Image: European Space AgencyIt’s been six months since the BP oil spill and we now know the answer to the question of how badly the spill would hurt spawning bluefin tuna. New satellite data from the European Space Agency (ESA) shows that 20 percent of juvenile bluefin tuna have been killed by oil. Which is pretty significant since Atlantic bluefin have declined over 80 percent in the past 30 years, and at current fishing rates the critically endangered fish will be extinct by 2012.
Things could have been much worse though. The ESA analysis shows that the main spawning hotspot for bluefin to the west of the spill area was unaffected by pollution.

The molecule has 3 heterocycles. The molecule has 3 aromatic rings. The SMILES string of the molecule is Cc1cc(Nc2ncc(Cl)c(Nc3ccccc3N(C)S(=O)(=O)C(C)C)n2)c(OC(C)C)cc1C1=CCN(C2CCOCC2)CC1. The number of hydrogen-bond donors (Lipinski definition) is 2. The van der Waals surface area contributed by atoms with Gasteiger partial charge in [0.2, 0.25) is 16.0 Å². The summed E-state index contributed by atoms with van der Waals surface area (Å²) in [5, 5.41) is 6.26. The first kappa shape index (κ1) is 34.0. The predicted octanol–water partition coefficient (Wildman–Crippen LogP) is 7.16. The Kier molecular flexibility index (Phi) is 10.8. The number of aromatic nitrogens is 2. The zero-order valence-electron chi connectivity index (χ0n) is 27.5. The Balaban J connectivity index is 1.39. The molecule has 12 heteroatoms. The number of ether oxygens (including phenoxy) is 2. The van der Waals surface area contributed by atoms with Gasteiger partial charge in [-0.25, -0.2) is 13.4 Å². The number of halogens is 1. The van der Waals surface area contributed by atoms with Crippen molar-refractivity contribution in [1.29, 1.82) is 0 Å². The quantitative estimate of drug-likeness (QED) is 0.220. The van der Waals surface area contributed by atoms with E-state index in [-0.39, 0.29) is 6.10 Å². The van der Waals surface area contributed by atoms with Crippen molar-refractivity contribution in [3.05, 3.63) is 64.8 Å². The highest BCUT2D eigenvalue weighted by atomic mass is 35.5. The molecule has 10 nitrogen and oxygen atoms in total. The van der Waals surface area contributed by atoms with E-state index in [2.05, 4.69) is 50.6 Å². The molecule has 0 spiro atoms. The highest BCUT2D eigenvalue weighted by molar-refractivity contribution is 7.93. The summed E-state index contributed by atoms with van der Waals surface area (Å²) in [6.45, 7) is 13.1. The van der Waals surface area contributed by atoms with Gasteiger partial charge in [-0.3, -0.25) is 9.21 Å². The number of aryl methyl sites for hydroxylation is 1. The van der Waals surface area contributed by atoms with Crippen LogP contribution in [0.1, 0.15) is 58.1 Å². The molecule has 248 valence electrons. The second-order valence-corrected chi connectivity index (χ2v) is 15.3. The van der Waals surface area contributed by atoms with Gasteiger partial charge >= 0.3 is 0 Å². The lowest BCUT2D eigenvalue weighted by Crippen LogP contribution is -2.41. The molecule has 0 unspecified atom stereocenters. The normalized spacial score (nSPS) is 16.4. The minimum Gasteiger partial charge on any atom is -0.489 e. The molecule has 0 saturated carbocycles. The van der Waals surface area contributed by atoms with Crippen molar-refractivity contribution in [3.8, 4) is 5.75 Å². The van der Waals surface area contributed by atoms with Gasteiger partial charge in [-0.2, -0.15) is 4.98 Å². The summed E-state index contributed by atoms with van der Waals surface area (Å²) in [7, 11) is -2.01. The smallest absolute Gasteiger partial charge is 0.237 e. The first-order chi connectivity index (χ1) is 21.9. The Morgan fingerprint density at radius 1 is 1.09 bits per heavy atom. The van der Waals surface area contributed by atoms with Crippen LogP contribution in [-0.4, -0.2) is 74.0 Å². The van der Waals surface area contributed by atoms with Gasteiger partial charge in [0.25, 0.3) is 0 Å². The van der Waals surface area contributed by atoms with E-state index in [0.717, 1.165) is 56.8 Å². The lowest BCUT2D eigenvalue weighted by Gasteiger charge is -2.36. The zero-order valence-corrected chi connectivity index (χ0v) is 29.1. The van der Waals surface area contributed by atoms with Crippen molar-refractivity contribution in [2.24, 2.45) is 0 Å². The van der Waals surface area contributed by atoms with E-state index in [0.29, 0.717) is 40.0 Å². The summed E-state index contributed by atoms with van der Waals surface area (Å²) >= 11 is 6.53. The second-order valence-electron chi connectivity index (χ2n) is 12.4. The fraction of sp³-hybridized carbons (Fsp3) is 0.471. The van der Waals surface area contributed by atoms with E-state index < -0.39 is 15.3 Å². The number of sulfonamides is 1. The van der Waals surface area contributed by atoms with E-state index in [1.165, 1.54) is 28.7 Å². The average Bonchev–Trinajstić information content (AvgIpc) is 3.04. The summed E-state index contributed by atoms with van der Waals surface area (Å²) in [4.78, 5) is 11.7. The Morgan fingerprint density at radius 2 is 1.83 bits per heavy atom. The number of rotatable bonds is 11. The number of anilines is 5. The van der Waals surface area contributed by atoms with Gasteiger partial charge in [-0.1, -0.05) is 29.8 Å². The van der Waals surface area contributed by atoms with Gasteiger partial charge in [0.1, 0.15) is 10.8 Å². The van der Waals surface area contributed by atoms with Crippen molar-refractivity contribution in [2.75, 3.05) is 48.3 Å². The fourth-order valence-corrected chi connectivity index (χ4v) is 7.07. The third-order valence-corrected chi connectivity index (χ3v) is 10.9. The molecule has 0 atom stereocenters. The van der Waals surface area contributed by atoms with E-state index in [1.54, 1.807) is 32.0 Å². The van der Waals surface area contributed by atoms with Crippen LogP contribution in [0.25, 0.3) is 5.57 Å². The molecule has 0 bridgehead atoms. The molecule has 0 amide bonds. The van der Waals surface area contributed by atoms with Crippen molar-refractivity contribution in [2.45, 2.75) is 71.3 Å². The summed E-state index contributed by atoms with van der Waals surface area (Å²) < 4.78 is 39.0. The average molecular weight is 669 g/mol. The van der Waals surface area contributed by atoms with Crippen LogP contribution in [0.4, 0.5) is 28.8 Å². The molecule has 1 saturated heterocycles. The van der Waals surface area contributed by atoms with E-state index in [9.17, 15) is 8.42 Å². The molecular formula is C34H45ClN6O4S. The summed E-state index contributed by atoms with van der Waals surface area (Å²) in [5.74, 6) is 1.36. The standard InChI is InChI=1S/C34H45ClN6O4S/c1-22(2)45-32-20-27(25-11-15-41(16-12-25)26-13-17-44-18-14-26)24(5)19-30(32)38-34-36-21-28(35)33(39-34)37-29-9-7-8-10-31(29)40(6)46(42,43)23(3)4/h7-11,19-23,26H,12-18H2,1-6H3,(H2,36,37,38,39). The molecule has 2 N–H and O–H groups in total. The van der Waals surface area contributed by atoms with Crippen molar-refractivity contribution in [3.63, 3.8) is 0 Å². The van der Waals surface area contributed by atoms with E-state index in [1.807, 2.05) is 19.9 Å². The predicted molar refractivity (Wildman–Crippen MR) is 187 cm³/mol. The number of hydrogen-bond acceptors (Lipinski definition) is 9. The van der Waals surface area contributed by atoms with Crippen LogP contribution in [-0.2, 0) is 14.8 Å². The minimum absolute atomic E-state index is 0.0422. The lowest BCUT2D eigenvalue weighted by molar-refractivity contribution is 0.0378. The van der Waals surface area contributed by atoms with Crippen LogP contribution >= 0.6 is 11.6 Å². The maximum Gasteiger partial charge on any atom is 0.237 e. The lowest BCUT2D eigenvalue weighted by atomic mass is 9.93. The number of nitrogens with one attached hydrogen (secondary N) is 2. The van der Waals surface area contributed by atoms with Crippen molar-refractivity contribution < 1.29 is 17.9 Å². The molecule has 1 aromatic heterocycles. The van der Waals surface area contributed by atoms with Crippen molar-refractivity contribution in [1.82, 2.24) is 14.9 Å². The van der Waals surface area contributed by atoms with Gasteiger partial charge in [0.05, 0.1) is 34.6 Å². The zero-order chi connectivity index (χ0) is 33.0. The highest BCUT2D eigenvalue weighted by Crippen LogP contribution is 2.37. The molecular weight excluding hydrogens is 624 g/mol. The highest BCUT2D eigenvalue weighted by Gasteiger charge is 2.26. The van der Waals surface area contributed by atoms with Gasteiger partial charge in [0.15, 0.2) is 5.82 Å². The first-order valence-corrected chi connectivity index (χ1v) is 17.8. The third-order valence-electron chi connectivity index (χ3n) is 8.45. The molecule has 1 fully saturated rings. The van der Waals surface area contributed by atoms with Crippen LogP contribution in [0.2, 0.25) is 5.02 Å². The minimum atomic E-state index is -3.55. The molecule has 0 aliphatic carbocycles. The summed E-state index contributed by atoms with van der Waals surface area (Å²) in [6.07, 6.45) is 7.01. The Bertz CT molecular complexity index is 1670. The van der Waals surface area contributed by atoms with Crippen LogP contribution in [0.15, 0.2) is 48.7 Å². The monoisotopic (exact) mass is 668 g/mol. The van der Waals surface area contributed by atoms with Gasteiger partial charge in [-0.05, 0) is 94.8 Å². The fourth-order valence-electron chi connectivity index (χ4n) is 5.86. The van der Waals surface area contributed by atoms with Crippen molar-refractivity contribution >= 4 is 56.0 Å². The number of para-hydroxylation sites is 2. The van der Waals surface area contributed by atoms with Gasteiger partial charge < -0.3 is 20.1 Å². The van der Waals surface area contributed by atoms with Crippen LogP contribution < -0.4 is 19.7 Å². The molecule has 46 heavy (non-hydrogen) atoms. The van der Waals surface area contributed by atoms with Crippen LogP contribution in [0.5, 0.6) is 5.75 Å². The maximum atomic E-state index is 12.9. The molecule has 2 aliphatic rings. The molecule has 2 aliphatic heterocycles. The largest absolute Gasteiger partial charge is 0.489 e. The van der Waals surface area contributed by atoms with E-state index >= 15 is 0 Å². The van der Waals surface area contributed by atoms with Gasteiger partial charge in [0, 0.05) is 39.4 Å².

When bluefin tuna breed, females release eggs into the water and males following behind fertilize them. After hatching, the larvae begin searching for food near the surface of the water. Which in the case of the BP oil spill meant they came into contact will the oil, which killed them.
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